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JOSEPH E. ROWE

1927–2002

Elected in 1977

“For contributions to the theory and design of high-power
microwave electron tubes and solid-state microwave devices.”

BY GEORGE HADDAD AND JONATHAN ROWE

JOSEPH E. ROWE, a leading pioneer in the development of microwave electron tube and solid state device technologies, and former vice president and chief scientist at Harris Corporation, Gould Corporation, and Pittsburgh Plate Glass, as well as former provost and dean of engineering at Case Western Reserve University and chair of electrical and computer engineering at the University of Michigan, died on October 23, 2002, at the age of 75.

Joe was born in Detroit on June 4, 1927, the son of an auto worker who emigrated from Cornwall, England, in 1920. Immediately upon graduation from high school, Joe enlisted in the U.S. Marine Corps and served in active combat in the Pacific theater. When his tour of duty ended in December 1946, Joe came home to study electrical engineering at the University of Michigan on the G.I. Bill. He always credited the Marine Corps with not only paying for his education but, more importantly, for teaching him the tough-minded discipline and unflagging work ethic that served him so well in his professional career. For the rest of his life, in all the best ways, Joe Rowe never stopped being a Marine.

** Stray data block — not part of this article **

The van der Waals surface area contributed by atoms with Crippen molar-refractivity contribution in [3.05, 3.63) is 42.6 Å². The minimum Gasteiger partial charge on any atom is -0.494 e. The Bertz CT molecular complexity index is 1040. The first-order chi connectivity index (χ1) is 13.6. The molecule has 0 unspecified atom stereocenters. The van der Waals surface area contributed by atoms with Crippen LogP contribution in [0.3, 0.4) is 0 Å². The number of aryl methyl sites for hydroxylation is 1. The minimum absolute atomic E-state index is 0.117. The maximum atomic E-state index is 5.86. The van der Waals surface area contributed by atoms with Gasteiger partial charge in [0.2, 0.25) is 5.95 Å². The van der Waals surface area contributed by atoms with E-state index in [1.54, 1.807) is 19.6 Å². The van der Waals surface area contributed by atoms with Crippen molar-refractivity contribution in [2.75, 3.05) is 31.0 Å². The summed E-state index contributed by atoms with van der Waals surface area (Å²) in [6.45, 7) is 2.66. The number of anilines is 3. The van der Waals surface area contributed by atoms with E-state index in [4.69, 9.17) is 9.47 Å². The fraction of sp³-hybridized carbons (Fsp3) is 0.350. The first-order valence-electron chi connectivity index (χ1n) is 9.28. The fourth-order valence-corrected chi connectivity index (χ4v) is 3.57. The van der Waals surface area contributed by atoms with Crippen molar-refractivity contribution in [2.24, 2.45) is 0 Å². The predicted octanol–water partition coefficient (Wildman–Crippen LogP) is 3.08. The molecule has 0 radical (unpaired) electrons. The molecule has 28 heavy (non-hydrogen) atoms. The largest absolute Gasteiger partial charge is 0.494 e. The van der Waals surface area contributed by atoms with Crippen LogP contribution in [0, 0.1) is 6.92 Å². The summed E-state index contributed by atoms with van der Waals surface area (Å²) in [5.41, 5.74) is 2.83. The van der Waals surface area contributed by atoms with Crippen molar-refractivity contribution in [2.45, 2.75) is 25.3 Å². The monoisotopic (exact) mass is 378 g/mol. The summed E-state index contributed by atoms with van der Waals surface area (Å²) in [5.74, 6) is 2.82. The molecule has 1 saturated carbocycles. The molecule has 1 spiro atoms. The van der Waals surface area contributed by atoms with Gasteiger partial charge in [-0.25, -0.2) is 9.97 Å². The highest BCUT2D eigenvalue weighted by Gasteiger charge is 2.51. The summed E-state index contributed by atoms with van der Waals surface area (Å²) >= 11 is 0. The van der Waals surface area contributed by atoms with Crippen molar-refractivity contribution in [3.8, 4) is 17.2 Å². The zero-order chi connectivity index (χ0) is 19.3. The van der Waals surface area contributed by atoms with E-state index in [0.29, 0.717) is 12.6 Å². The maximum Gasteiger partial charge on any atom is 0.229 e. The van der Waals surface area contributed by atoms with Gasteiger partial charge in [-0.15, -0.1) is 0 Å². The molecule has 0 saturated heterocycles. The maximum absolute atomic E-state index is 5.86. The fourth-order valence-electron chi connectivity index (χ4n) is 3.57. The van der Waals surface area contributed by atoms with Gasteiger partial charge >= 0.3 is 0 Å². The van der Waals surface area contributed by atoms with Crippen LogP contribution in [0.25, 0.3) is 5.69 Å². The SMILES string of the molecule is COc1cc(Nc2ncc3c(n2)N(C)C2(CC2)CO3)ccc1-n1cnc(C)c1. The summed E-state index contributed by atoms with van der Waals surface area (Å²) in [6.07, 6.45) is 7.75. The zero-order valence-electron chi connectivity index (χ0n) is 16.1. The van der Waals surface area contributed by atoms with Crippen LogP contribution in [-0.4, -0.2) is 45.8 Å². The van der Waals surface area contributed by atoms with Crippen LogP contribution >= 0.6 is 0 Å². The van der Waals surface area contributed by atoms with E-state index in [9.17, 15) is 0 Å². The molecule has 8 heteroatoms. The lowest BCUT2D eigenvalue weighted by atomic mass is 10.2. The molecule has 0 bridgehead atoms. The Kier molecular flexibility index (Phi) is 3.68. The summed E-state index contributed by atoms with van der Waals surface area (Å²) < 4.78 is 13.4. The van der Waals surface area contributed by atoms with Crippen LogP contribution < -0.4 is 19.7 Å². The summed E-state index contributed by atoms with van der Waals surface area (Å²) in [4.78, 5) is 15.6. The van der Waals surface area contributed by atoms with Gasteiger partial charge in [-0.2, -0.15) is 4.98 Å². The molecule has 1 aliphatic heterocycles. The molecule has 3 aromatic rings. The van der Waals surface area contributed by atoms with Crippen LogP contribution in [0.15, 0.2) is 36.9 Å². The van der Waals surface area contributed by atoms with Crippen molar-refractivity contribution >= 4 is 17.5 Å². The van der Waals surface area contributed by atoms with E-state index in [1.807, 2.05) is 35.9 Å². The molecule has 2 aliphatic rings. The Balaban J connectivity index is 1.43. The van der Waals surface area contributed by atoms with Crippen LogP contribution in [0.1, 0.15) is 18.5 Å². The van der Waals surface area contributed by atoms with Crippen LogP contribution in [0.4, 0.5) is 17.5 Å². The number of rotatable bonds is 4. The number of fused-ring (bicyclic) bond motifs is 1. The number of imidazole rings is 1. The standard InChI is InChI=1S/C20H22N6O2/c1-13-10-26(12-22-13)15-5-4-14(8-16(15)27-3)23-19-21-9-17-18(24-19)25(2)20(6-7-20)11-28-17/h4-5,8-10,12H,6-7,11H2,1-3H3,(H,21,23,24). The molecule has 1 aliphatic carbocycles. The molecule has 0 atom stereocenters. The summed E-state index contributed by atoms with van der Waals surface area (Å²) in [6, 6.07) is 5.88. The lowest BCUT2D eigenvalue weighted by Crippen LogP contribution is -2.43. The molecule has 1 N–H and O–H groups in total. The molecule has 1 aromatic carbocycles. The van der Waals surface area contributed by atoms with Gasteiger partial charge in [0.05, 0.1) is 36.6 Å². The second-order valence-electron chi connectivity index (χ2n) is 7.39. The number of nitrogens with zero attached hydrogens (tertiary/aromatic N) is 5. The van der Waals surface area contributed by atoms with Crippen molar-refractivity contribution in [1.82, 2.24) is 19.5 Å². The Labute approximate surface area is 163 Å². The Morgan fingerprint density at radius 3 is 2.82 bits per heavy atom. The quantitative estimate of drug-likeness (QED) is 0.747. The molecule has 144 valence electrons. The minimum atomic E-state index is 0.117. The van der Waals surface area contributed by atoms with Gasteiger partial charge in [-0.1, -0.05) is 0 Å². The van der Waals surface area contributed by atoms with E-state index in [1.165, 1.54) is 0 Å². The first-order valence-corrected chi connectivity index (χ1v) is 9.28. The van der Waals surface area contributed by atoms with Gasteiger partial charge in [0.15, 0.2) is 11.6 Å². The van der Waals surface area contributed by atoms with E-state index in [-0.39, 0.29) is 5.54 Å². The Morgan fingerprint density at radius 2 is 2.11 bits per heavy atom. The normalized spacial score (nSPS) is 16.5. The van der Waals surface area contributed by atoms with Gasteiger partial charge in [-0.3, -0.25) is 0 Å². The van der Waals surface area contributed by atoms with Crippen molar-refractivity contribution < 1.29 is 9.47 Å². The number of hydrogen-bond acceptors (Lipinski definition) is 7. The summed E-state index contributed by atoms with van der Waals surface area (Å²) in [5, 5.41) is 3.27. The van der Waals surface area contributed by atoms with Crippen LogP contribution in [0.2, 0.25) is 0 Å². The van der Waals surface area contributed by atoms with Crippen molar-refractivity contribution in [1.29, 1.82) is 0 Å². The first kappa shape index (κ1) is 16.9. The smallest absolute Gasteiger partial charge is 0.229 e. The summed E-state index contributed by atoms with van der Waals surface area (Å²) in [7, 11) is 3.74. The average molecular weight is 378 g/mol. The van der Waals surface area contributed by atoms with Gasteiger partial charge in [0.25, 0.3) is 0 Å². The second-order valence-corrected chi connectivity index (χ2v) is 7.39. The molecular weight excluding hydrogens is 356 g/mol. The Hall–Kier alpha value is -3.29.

Joe received his B.S.E. in electrical engineering and mathematics in 1951. In the summer of 1950 he married his college sweetheart, Anne Prine Rowe. Anne later distinguished



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